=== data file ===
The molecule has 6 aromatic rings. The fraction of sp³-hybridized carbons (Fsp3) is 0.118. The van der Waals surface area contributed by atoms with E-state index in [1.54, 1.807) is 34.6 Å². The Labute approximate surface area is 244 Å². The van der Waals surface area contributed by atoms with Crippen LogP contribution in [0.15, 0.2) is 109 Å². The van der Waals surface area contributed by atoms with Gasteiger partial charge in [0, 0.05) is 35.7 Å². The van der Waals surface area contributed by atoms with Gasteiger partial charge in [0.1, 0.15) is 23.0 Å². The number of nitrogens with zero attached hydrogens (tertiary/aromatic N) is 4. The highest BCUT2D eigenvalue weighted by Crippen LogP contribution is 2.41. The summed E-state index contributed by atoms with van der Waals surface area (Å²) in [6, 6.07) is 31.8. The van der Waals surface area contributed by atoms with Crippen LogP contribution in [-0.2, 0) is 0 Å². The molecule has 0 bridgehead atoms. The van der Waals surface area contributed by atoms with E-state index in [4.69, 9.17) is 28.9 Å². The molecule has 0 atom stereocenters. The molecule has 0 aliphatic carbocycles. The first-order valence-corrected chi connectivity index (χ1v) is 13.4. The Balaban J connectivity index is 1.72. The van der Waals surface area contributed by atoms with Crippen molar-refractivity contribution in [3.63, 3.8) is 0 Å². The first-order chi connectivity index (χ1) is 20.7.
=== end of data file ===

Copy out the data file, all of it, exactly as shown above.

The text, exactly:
The molecule has 6 aromatic rings. The fraction of sp³-hybridized carbons (Fsp3) is 0.118. The van der Waals surface area contributed by atoms with E-state index in [1.54, 1.807) is 34.6 Å². The Labute approximate surface area is 244 Å². The van der Waals surface area contributed by atoms with Crippen LogP contribution in [0.15, 0.2) is 109 Å². The van der Waals surface area contributed by atoms with Gasteiger partial charge in [0, 0.05) is 35.7 Å². The van der Waals surface area contributed by atoms with Gasteiger partial charge in [0.1, 0.15) is 23.0 Å². The number of nitrogens with zero attached hydrogens (tertiary/aromatic N) is 4. The highest BCUT2D eigenvalue weighted by Crippen LogP contribution is 2.41. The summed E-state index contributed by atoms with van der Waals surface area (Å²) in [6, 6.07) is 31.8. The van der Waals surface area contributed by atoms with Crippen LogP contribution in [-0.2, 0) is 0 Å². The molecule has 0 bridgehead atoms. The van der Waals surface area contributed by atoms with E-state index in [4.69, 9.17) is 28.9 Å². The molecule has 0 atom stereocenters. The molecule has 0 aliphatic carbocycles. The first-order valence-corrected chi connectivity index (χ1v) is 13.4. The Balaban J connectivity index is 1.72. The van der Waals surface area contributed by atoms with Crippen molar-refractivity contribution in [3.63, 3.8) is 0 Å². The first-order chi connectivity index (χ1) is 20.7.